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Day One of the 2012 RNC: March for Our Lives, 8/27/12: video
by Dave Id
Thursday Aug 30th, 2012 5:29 AM
On August 27th, the first day of the Republican National Convention, the Poor People’s Economic Human Rights Campaign called for a March For Our Lives to leave Romneyville and head through downtown Tampa in order to highlight economic injustices in America today. Law enforcement authorities, however, decided not to allow the unpermitted march to proceed. The fact that law enforcement chose to come out with such a massive show of force, in full riot gear, contradicted what they had promised beforehand, that their presence would be non-intrusive and that no riot gear would be seen unless there was a serious disruption caused by demonstrators. There was no disruption, or even attempt at disruption. As the number of marchers slowly dwindled to dozens over the next half hour by moving away through Lykes Gaslight Park, conversely the number of police surrounding the remaining marchers continued to grow into the mid-hundreds until finally a torrential downpour sent most of the soaked police and deputies away to their various staging areas. The police action was completely ponderous unless viewed as simply an opportunity, possibly the only opportunity with such low numbers of demonstrators overall at this year's RNC, for officers and deputies to don all of the new gear that $50 million bought them, as an excuse to practice riot suppression drills, and especially for different law enforcement agencies to coordinate as a a single, unified force dressed in matching khaki outfits. With the Poor People's march, led by women and children, serving as guinea pigs for political convention militarization, the issue of economic decency and equality was lost to a police state test run.
(video 6:02)

Speaking first in the video is Cheri Honkola of the Poor People's Economic Human Rights Campaign and current Green Party candidate for Vice President. Officials questioned about the police action include a high ranking Tampa police officer, who explains the initial presence of riot police as a means to redirect the march down a different street despite the fact that bicycle police had previously been doing the same thing up to that point; a Department of Justice Community Relations Services official, who says that it was police and deputies who made the decision to come out with such an inappropriately large force; and Tampa mayor Bob Buckhorn, who declines to comment on the situation and is seen smiling moments later.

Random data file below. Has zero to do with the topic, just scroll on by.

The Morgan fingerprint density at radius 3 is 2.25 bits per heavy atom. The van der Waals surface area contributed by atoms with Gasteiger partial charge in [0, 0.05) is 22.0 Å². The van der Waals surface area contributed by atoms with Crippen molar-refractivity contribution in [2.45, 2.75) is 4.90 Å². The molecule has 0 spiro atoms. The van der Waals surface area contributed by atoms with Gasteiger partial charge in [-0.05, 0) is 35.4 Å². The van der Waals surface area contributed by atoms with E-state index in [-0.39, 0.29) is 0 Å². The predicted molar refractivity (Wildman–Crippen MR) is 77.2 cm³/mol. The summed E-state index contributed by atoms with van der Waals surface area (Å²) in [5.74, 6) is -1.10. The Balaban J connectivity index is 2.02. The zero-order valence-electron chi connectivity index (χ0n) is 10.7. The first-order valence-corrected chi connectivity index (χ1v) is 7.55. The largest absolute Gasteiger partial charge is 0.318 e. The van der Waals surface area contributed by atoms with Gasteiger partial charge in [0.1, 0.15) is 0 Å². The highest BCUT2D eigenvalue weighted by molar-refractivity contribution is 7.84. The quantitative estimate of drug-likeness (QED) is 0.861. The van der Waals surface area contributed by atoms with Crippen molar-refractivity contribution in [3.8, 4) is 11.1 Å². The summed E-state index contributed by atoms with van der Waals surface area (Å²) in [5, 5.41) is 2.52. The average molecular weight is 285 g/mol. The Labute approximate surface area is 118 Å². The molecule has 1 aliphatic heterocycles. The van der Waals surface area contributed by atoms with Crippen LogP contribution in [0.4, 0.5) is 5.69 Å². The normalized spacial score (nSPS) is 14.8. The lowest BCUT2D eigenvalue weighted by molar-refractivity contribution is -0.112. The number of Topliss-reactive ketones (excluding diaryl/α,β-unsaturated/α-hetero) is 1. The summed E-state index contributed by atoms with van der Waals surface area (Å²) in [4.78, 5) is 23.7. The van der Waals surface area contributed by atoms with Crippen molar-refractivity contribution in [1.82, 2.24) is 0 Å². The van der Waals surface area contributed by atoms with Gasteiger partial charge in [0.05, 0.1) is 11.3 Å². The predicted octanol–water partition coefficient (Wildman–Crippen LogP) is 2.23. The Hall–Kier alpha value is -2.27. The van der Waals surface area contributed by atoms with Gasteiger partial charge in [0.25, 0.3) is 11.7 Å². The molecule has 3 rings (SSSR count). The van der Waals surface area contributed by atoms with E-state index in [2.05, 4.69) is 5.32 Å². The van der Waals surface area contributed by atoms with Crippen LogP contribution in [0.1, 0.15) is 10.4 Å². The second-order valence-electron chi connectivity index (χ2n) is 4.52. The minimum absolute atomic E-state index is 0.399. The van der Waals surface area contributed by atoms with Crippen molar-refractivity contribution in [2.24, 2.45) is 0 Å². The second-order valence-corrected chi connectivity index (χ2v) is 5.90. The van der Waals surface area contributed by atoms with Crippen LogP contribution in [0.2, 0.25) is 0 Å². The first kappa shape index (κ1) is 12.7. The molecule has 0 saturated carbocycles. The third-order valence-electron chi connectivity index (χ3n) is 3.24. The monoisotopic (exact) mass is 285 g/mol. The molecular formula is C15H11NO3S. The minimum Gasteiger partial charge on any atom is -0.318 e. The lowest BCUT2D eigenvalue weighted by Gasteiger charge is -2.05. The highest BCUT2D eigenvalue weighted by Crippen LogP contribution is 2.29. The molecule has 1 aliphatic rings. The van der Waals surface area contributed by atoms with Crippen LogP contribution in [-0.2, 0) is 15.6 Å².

Previous coverage

Day One of the 2012 RNC: March for Our Lives, 8/27/12: photos

Day One of the 2012 RNC: Videographers Detained, 8/27/12: photos & video

Day One of the 2012 RNC: March on the RNC, 8/27/12: video

Day One of the 2012 RNC: March on the RNC, 8/27/12: photos

Day One of the 2012 RNC: Welcome to the Ghost Town/Police State of Tampa, 8/27/12: photos

Eve of 2012 RNC: Disruptions and Marches Begin, Convention Delayed Due to Storm, 8/26/12: photos

Lead-Up to 2012 RNC: Anarchists, IEDs, Guy Fawkes, Feces, Drones & a Tampa Police State, 8/25/12: photos

Video - 2012 RNC: Fear Mongering, Undercover Cops, and the Corporate Media
He didn't want to answer any questions about what was happening, though.